In a dominant performance at his home course, the Pegasus Golf and Sports Club member maintained an overnight lead to win by four shots from New Zealand’s David Smail with rounds of 67, 65, 66 and 69 for a tournament total of 21-under 267.
“It feels incredible,” said an ecstatic Kobori. “It hasn’t actually sunk in yet but I think it will later on.”
“I didn’t miss too many greens today.
“I missed a few but on the front-9 I played really solid. I missed a green on 3 but I played really solid golf until 8, then went 2-under through the turn and kept it going.”
Consistency was key for Kobori who, after pre-qualifying for the event on Monday, recorded only two bogeys throughout the tournament.
However it wasn’t until midway through the back-9 on Sunday that the amateur realised he was about to win against a field of seasoned professionals.
“I saw the leaderboard on 14, I didn’t know it was there I just accidentally looked at it, saw that I had a four shot lead at that point and I thought that was pretty sweet.
“I just kept playing my own game and then it was all good."
Coming onto the final stretch at the Pegasus Golf and Sports Club layout, nerves weren’t an issue for Kobori who says he felt more pressure in round three.
“Not really today, I kept it calm,” said Kobori. “I think my ability to keep calm and not get too angry has helped this week.”
“I did get a bit angry out there but not too bad and I kept my composure, I thought that was the key, so I’ll take that on board for next time.”
Joining the strong crowd following the leading group was Kobori’s father, a close friend and the PGA Pro he first worked with when starting golf at 10 years old.
“It feels amazing especially with all of the people out there with all of the support I got it feels incredible,” added Kobori.
“It just makes it that much better I reckon. I’ve been getting messages on Facebook and Instagram as well.
“I had one friend come out today and saw him out there, so shout out to him.
Returning to school next week, Kobori will first play in a school golf tournament on Monday before taking on a regional event in the coming weeks.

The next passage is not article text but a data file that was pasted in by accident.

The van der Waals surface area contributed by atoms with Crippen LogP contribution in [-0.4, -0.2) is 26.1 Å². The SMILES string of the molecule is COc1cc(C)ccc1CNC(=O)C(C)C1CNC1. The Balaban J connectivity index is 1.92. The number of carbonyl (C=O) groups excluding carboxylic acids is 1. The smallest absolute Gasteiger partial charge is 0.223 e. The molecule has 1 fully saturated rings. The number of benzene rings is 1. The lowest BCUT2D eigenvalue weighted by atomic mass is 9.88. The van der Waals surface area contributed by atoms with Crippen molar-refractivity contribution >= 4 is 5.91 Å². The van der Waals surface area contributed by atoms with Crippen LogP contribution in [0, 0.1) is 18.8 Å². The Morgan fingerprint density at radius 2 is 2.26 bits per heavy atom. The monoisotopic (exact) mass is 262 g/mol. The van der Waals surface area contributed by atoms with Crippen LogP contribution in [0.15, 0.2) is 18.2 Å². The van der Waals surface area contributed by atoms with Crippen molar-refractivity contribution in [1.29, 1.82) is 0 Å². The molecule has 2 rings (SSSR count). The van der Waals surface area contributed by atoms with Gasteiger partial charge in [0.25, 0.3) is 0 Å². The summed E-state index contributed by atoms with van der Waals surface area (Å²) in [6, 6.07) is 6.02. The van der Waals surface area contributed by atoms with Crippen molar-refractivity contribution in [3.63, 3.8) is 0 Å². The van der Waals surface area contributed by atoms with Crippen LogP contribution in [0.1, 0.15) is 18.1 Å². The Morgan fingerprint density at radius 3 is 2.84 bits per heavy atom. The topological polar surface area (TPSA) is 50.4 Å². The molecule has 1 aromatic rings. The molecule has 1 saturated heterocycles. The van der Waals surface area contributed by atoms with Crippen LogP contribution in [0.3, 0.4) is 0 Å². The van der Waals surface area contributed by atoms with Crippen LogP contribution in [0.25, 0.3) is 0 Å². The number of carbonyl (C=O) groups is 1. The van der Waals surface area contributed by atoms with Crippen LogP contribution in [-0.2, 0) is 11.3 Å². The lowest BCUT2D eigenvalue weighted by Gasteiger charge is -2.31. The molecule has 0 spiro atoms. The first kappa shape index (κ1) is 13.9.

“I’ve got the Canterbury Stroke Play coming up. That’s in two weeks and I’m playing at Shirley which is local as well so I’ll see if I can keep this going,” he added.
In addition to winning the NZ PGA Championship trophy, Kobori was also honoured as the leading New Zealander with the Sir Bob Charles Trophy.
Finishing runner-up at the SEC NZ PGA Championship was New Zealand’s David Smail, completing the tournament with rounds of 68, 66, 70 and 67 to finish on 17-under 271
“I started off not feeling that confident, towards the end yesterday I started hitting some pretty bad shots so I was just trying to keep it in play,” said Smail who as the highest placed professional takes home the first place prize money of NZD $17,555.
“I putted pretty well all week, it’s probably the first time I haven’t had a 3-putt in a tournament week for a long, long time. My playing was good and I just managed to hit enough good shots to get a good score.”
Applauding Kobori for the win, Smail says he has what it takes to go far having seen him in action against his own son.
“I have seen him play. My son is playing a lot with Kazuma, so I’ve seen plenty of his play over the last few years to know that he’s a real talent. He’s done fantastic this week so it’s good for the future,” added Smail.
Victorian Cameron John has finished in third place on a total of 16-under 272 after a consistent effort across the tournament.
Three players including Blake Proverbs, Mark Purser and Anthony Quayle finished tied for fourth place on 15-under the card.
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